Kole, Democratic Republic of the Congo
Kole is a rather remote town in central Democratic Republic of the Congo on the Lukenie River. It is the administrative center of the Kole Territory, which in turn is part of Sankuru Province. Kole is sometimes designated "Kole Sur Lukenie" to distinguish it from other "Koles" in the DRC.
Demography and ethnography
According to local Ministry of Health officials, the population of the town in 2007 was about 10,060 persons (the total for the territory is said to be 71,040). The settlement consists of a few score stuccoed brick buildings, many of them left over from the now defunct cotton plantations of the area. The majority of residents, however, live in very simple wattle and daub houses of their own construction.
The people of Kole, and for tens of kilometers around the town, belong to a subtribe of the Nkutu (or Okutshu) known as the Elembe (also called Ohindu or Ohendo). They speak a dialect (Kihindo) which is mutually intelligble with other Nkutu tongues, as well as with that of their other near neighbors (and relatives), the Tetela. The Elembe are traditionally settled farmers in contrast to other Nkutu groups which are traditional hunting communities. All of these peoples (the Elembe, other Nkutu and the Tetela) are members of the Bantu Mongo "super-tribe". (Additional, smaller Nkutu subtribes/dialects in the area include the Ngongo, the Hamba and the Saka.) Most (perhaps 80 to 90%) tribespeople around Kole also speak Lingala, a few speak French, and a very few speak English.
The Lukenie River is navigable by river barges up to the Kole Landing, but generally no further. A barge from Kinshasa may land at Kole once or twice a year, after a 6 to 12 week journey up the Congo, Kwah (Kasai), Fimi, and Lukenie Rivers. This is not done during the low water season (June–August), however, for fear of stranding for long periods.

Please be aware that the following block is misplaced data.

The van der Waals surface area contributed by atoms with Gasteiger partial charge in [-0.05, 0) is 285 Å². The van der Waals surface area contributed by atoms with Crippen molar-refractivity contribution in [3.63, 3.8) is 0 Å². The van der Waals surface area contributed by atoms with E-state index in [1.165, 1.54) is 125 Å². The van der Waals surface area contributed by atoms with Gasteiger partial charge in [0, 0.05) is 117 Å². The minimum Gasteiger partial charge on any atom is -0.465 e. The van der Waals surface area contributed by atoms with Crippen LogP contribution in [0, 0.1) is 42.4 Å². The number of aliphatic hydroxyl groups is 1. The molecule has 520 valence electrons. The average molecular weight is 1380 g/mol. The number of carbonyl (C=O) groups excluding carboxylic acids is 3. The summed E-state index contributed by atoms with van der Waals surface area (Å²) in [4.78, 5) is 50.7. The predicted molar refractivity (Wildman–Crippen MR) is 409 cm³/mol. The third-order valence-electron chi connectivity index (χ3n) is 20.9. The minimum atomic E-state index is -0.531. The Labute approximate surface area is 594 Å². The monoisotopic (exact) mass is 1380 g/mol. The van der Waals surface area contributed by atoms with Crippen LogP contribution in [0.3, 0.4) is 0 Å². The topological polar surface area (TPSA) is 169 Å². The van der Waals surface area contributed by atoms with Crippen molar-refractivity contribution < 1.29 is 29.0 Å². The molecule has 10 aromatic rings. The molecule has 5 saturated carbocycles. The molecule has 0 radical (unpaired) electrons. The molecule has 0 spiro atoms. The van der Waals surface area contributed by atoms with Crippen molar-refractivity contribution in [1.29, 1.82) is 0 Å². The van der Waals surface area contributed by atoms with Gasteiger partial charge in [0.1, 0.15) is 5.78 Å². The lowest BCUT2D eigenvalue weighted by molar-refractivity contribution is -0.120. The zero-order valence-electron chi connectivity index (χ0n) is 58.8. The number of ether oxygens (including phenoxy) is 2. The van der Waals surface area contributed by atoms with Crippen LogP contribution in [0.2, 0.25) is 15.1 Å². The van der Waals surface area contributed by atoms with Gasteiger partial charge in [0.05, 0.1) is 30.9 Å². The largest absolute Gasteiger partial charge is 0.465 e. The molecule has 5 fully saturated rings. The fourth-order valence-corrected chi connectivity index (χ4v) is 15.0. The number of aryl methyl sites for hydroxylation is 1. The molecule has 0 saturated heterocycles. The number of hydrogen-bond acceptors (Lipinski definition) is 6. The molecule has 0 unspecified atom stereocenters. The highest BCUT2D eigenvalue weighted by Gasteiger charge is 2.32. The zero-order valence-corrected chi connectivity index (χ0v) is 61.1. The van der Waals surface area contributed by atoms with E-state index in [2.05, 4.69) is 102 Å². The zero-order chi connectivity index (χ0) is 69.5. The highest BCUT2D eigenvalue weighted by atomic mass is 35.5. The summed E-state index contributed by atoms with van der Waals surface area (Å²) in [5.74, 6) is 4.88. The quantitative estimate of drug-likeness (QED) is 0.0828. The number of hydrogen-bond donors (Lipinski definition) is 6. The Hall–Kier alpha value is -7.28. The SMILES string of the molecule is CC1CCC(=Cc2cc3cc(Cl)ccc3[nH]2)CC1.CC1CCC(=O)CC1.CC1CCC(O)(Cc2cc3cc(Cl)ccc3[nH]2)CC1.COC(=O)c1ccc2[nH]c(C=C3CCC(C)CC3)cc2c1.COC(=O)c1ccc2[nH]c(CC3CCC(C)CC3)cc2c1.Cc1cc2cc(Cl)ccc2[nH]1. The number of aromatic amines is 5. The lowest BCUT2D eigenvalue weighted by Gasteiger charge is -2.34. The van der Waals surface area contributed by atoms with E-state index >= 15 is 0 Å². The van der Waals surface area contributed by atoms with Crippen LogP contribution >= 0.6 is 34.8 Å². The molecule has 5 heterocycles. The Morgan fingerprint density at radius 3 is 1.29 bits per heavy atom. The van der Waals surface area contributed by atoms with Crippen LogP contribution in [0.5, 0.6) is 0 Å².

The nearest large town to Kole is Lodja, the administrative center of Sankuru District, about 6 hours drive to the east on very poor roads.
Located in Kole since 1958 is the Hôpital General de Référence (HGR) Kole (formerly the Centre Médical de Congolais (CMC) Kole). Although a government public health hospital, the facility has been operated since 1970 by a congregation of Roman Catholic nuns, the Sœurs Missionnaires du Christ Jésus, based in Spain since their founding in 1944. The HGR/K sees a significant number of patients suffering from human monkeypox infection, at times enough to fill a ward.
The town saw incursions by Rwandan soldiers in 2001-2002, during the Second Congo War. The area has been devoid of cattle since that time as the soldiers killed and ate them all. The Rwandans encamped near Dekese, about 100 km downstream from Kole. At least three firefights with Congolese regulars (resulting in about 50 dead Rwandans) persuaded them to move on. This was the furthest point west that the Rwandan "front" extended during the conflict.